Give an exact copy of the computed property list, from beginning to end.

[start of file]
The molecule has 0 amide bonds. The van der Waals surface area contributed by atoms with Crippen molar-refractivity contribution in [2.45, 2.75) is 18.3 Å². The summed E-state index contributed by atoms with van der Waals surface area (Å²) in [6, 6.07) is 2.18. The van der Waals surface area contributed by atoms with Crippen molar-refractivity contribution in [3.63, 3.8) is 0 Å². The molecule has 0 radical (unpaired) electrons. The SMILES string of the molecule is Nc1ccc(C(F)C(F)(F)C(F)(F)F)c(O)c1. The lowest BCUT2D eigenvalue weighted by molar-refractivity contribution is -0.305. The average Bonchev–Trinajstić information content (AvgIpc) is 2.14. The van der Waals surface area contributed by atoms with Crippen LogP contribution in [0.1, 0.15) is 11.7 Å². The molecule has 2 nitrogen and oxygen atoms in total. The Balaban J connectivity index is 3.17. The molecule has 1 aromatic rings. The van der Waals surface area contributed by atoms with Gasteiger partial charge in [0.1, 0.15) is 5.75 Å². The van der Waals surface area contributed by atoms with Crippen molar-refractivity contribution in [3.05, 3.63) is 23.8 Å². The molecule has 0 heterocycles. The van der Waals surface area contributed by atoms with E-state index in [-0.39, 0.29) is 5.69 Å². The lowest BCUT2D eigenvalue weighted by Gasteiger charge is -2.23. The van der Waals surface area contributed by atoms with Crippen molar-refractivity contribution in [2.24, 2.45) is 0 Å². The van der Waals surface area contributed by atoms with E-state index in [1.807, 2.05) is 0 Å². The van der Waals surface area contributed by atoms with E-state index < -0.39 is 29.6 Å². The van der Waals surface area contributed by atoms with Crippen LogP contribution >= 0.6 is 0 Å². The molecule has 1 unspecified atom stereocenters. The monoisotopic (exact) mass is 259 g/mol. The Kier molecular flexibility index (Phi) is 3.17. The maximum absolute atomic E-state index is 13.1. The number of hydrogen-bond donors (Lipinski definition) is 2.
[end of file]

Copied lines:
The molecule has 0 amide bonds. The van der Waals surface area contributed by atoms with Crippen molar-refractivity contribution in [2.45, 2.75) is 18.3 Å². The summed E-state index contributed by atoms with van der Waals surface area (Å²) in [6, 6.07) is 2.18. The van der Waals surface area contributed by atoms with Crippen molar-refractivity contribution in [3.63, 3.8) is 0 Å². The molecule has 0 radical (unpaired) electrons. The SMILES string of the molecule is Nc1ccc(C(F)C(F)(F)C(F)(F)F)c(O)c1. The lowest BCUT2D eigenvalue weighted by molar-refractivity contribution is -0.305. The average Bonchev–Trinajstić information content (AvgIpc) is 2.14. The van der Waals surface area contributed by atoms with Crippen LogP contribution in [0.1, 0.15) is 11.7 Å². The molecule has 2 nitrogen and oxygen atoms in total. The Balaban J connectivity index is 3.17. The molecule has 1 aromatic rings. The van der Waals surface area contributed by atoms with Gasteiger partial charge in [0.1, 0.15) is 5.75 Å². The van der Waals surface area contributed by atoms with Crippen molar-refractivity contribution in [3.05, 3.63) is 23.8 Å². The molecule has 0 heterocycles. The van der Waals surface area contributed by atoms with E-state index in [-0.39, 0.29) is 5.69 Å². The lowest BCUT2D eigenvalue weighted by Gasteiger charge is -2.23. The van der Waals surface area contributed by atoms with Crippen molar-refractivity contribution in [2.24, 2.45) is 0 Å². The van der Waals surface area contributed by atoms with E-state index in [1.807, 2.05) is 0 Å². The van der Waals surface area contributed by atoms with E-state index < -0.39 is 29.6 Å². The van der Waals surface area contributed by atoms with Crippen LogP contribution >= 0.6 is 0 Å². The molecule has 1 unspecified atom stereocenters. The monoisotopic (exact) mass is 259 g/mol. The Kier molecular flexibility index (Phi) is 3.17. The maximum absolute atomic E-state index is 13.1. The number of hydrogen-bond donors (Lipinski definition) is 2.